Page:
Falls Prevention Causes & Resources

September 23, 2013
September 22nd, 2013, the first day of fall, also marks the 6th annual National Falls Prevention Awareness Day, sponsored by the National Council on Aging. Falls are the leading cause of injury related emergency department visits for older adults, the major cause of hip fractures and responsible for more than half of fatal head injuries. Numerous states and countries worldwide are now coming together to address this serious and often overlooked health issue. The goal of this year's theme, Preventing Falls-One Step at a Time, is to bring together professionals, older adults, caregivers and family members to raise awareness and prevent falls in the older adult population. Forty-three states participated in Falls Prevention Awareness Day last year, joining more than 70 national organizations, including the American Occupational Therapy Association, other professional associations, and federal agencies that comprise the Falls Free© Initiative. The hope is for that number to grow this year and stop the rise in these serious accidents. According to the Center for Disease Control, one out of three adults age 65 and older falls each year. These falls can be moderate to severe in nature, yet less than half talk to their healthcare providers about it. When a fall occurs, most people assume the contributing factor is an unsafe home environment; however, what most people don’t know is that there are many other risk factors to consider.

Infographic: Promoting Fall Prevention at Home When you think of fall prevention, you might automatically envision stairs, uneven ground or a slippery surface, but there are other seemingly unseen risk factors that could put you or a loved one at risk of falling at home. The infographic below provides more details on some of the most common causes of falls and what you can do to decrease your or a loved one’s risk: Top 5 Causes of Falls: These five fall risk factors should be addressed when working to identify the cause of a fall and prevent future falls:
  • Medication interactions. Drugs including sedatives, anti-depressants and anti-psychotics can contribute to falls by reducing mental alertness, worsening balance and gait and causing drops in systolic blood pressure while standing. Mixing multiple medications also increases the risk of falling. To reduce the likelihood of falls, review all medications with the primary doctor and any specialists to identify medications that may cause this side effect.
  • Lack of physical strength and poor balance. Without regular exercise it's easy to lose muscle tone, strength, bone mass and flexibility. All of these weaknesses are factors that contribute to the severity of a fall. While certain medical conditions can make it harder to exercise, a loved one who has fallen before, even if they weren’t injured, could develop a fear of falling that causes them to limit their activity and be less mobile. Engaging in regular exercise to increase strength and muscle tone and taking extra time when transitioning from one position to another may reduce the risk of falls. Unsure of how to re-start an exercise plan? Engage the doctor's advice.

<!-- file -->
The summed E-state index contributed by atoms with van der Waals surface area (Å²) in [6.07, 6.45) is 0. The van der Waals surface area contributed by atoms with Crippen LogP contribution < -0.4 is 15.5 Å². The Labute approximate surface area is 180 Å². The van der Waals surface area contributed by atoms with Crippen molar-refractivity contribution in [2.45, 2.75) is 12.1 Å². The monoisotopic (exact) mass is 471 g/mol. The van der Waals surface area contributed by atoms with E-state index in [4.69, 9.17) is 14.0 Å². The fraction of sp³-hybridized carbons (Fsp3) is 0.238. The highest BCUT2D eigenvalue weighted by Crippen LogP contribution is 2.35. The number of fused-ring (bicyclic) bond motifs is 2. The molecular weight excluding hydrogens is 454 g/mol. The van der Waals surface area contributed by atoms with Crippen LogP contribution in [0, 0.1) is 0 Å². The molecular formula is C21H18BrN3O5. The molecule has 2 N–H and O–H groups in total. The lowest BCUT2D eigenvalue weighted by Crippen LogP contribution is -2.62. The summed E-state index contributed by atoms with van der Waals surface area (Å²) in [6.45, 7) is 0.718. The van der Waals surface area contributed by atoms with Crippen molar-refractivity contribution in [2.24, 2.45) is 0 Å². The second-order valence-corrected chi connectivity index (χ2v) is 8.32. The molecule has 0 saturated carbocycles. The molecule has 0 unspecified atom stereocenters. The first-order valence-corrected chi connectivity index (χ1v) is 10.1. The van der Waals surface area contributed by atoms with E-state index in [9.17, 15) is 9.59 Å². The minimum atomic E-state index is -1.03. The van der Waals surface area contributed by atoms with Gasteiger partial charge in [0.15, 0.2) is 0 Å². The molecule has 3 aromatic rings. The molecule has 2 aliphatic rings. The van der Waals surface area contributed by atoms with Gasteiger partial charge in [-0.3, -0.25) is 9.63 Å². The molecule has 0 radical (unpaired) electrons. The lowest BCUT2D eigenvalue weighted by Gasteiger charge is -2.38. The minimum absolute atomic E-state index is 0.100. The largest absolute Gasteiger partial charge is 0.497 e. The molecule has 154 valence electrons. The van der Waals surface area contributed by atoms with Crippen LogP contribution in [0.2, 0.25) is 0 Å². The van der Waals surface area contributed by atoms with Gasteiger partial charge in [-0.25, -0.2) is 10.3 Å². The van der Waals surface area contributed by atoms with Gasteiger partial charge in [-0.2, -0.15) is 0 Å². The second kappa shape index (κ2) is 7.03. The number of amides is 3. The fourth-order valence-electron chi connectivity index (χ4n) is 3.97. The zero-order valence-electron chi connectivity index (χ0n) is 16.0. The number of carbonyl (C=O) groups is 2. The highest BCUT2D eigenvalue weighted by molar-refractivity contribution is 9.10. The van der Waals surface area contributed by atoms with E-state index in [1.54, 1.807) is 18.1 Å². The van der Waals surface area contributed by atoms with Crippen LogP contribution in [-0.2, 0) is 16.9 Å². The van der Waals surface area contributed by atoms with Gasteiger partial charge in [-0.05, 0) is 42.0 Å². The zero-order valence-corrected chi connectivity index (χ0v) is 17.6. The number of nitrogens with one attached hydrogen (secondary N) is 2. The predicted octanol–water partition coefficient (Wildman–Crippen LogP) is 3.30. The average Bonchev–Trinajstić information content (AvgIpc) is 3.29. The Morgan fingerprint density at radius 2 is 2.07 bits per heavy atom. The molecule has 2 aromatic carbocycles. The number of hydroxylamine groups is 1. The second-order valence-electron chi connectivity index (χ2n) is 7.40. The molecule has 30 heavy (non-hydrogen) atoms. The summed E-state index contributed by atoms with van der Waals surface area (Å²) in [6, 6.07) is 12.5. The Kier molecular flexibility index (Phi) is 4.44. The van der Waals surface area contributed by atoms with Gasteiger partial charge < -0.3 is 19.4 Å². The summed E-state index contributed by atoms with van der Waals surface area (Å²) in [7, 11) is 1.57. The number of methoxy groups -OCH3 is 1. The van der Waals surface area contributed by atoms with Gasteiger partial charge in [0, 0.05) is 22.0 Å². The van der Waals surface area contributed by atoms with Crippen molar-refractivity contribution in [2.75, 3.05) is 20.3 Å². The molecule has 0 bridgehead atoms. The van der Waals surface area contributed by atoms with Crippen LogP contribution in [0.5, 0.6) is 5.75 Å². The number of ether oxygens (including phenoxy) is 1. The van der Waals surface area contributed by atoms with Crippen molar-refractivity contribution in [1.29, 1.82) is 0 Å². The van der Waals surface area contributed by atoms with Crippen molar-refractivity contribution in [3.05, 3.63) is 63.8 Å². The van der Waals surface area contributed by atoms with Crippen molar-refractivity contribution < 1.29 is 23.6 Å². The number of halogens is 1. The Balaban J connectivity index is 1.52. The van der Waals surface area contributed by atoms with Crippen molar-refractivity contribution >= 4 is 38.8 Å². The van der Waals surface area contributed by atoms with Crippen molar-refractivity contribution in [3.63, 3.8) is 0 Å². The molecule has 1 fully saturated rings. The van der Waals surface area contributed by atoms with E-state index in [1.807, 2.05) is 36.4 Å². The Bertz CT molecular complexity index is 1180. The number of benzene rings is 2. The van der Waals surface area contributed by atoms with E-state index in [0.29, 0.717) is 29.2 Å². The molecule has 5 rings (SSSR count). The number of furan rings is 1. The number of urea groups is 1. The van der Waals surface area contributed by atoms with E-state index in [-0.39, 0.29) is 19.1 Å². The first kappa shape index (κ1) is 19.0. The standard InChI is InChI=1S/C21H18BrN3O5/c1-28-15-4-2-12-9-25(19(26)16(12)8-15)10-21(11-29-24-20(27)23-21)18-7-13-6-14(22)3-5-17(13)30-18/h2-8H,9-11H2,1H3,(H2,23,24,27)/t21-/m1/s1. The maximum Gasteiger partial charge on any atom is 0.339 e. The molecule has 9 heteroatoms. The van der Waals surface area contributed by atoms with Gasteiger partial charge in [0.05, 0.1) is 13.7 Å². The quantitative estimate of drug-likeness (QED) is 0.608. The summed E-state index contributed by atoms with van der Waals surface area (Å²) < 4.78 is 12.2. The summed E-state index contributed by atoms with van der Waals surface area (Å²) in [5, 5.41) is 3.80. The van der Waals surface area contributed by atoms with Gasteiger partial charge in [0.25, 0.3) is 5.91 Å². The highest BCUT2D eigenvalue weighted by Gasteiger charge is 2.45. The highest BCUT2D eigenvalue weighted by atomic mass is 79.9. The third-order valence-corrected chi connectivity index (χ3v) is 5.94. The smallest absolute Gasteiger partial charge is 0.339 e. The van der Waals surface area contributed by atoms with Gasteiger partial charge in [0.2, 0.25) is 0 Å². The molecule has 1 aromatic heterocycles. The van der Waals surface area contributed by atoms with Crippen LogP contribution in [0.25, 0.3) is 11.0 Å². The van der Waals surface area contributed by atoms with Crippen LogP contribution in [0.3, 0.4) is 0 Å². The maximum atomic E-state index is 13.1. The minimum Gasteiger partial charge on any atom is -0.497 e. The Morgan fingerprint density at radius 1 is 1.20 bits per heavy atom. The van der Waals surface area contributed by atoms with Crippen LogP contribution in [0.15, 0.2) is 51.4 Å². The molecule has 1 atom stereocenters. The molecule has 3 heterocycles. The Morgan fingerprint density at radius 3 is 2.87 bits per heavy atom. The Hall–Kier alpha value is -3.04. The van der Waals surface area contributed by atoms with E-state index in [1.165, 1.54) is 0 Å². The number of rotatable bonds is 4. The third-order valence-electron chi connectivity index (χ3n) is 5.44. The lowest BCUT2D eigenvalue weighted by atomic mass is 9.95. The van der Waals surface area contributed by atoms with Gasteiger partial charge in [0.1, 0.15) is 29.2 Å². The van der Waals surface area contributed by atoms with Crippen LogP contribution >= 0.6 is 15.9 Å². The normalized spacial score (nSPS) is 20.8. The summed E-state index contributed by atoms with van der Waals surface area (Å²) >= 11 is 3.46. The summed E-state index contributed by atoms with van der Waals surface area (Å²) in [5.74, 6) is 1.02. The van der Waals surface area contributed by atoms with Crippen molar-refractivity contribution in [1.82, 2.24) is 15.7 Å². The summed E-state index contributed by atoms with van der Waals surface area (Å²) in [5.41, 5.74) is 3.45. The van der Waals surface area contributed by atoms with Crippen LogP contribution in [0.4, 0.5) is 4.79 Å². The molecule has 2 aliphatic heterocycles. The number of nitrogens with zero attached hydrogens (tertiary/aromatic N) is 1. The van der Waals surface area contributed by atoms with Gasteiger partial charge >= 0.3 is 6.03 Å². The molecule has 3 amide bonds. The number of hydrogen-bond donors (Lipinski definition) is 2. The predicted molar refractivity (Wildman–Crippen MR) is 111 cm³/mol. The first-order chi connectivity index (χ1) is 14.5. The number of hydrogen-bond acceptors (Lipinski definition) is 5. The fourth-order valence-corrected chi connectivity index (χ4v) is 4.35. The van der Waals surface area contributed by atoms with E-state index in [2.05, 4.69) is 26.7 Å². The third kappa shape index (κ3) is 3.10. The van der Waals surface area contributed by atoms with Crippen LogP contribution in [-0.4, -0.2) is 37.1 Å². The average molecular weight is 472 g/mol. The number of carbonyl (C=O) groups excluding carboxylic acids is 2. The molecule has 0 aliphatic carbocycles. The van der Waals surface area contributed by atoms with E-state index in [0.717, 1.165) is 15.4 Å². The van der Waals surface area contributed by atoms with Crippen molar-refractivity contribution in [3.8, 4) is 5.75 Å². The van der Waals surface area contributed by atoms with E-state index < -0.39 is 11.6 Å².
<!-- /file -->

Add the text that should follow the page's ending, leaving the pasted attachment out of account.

• Impaired vision. Age-related vision diseases, such as cataracts and glaucoma, alter an older person’s depth perception, visual acuity, peripheral vision and susceptibility to glare. In addition, older adults may no longer be able to recognize visual cues of danger and, in turn, take appropriate action. Although these diseases are sometimes unavoidable, obtaining regular eye exams can reduce the risk of a fall. Adding color and contrast to identify objects, especially safety items like grab bars and handrails may help overcome vision-related issues as well.
  • Home hazards. Poor lighting, loose rugs, lack of grab bars or poorly located/mounted grab bars, and unstable furniture can increase tripping hazards. Improving safety around a loved one’s home by adding grab bars and other safety aids inside and outside of the tub or shower and next to the toilet, adding railings on both sides of stairways and improving the lighting where needed will aid in decreasing environmental hazards in the home.
  • Chronic conditions. Health issues, such as Parkinson’s or heart disease, greatly increase an older adult’s risk of falling. Understanding the disease process and helping them follow a treatment plan, assisting them to doctor appointments and knowing red flag alerts can reduce fall risk in people suffering from chronic conditions.